U.S. President Joe Biden opened his trip to Israel with a visit to the Yad Vashem Holocaust memorial in Jerusalem Wednesday where he laid a wreath in memory of the six million Jewish victims of Nazi Germany and met with Holocaust survivors.
After a reception ceremony at Ben Gurion Airport upon landing in the Jewish and watching Israeli air defense systems on display, the U.S. president headed to the Holocaust museum in the Israeli capital.
Wearing a black yarmulke on his head, Biden met and shook hands with Holocaust survivors Rena Quint and Giselle (Gita) Cycowicz. The president got down on one knee to kiss both seated women and spoke with them for several minutes.
Quint was born in 1935 in Piotrkow Tribunalski, Poland. Her mother and two brothers were murdered in October 1942 after being deported to Treblinka. Quint was also deported with her father who later died, and she had to pretend to be a boy to survive.
Cycowicz was born in 1927 in the town of Chust on the Carpathian Mountains in Czechoslovakia (present-day Ukraine).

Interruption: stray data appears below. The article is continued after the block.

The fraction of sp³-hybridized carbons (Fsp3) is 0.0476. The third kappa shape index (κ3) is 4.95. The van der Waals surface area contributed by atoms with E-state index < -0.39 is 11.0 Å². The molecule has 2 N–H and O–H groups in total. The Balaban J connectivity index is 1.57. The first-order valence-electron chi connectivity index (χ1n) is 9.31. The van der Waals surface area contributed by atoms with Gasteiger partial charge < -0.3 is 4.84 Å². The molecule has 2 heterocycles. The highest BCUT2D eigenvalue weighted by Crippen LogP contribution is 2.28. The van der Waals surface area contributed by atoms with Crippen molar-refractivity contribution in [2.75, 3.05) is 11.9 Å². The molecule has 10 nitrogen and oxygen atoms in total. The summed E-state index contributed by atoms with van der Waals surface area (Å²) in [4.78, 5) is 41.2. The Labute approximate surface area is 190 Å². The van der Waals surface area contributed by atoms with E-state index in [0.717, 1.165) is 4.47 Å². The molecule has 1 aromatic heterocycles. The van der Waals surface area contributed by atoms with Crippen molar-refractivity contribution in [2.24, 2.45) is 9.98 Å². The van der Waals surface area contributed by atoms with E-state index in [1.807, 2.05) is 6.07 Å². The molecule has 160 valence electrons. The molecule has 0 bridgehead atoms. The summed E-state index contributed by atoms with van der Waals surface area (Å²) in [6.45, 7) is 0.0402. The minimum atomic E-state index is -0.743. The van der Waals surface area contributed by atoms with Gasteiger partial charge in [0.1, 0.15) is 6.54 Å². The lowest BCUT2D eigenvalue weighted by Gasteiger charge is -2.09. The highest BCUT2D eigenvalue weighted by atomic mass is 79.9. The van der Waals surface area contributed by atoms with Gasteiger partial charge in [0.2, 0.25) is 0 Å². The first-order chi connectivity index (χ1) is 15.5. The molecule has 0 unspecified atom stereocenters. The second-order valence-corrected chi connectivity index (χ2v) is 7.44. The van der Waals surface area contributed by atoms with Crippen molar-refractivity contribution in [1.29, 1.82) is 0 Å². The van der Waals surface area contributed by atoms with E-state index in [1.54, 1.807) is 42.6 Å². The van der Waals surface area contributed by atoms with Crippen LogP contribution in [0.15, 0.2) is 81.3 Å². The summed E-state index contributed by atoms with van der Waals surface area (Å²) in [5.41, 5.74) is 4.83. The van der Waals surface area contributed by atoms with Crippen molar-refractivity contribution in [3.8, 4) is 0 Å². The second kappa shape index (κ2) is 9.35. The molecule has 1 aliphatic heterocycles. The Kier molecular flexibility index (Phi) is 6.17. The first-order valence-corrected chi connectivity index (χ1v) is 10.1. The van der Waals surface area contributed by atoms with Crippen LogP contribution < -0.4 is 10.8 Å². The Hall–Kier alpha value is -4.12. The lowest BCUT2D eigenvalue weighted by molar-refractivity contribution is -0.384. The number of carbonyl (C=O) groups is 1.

In March 1944, the Germans rounded up Cycowicz and her family and confined them in a ghetto before deporting them to Auschwitz-Birkenau, and later to forced labor camps.
"He was adorable, I did not expect this," Cycowicz told Ynet after her brief chit-chat with the president.
"He got down on his knees and gave us a kiss. I told him how excited I was being in Israel and that I live in America for 46 years."
Quint said they were told they couldn't come into contact with Biden due to COVID-19 risks, but the president was the one who kissed both women when he approached them.
"This was something. It was so fun. We talked about his first wife and daughter who were killed in a car crash," Quint said. "He knows what is pain, and he knows our pain. I told him that I was really glad he came here, he knows what it means to get on with life. He told me I am young and beautiful. The president is a very cordial person."
Biden then took part in a ceremony in the museum's Hall of Remembrance where rekindles the Eternal Flame and laid a wreath on the slab under which ashes of extermination camp victims are interred.
After the ceremony, Biden signed Yad Vashem's visitor's book and stressed how honored he felt being back in Israel, and the importance of remembering the Holocaust.
"It is a great honor to be back - back to my emotional home. We must never, ever forget because hate is never defeated - it only hides. We must teach every emerging generation that it can happen again unless we remember. That is what I teach my children and grandchildren – never forget," he wrote.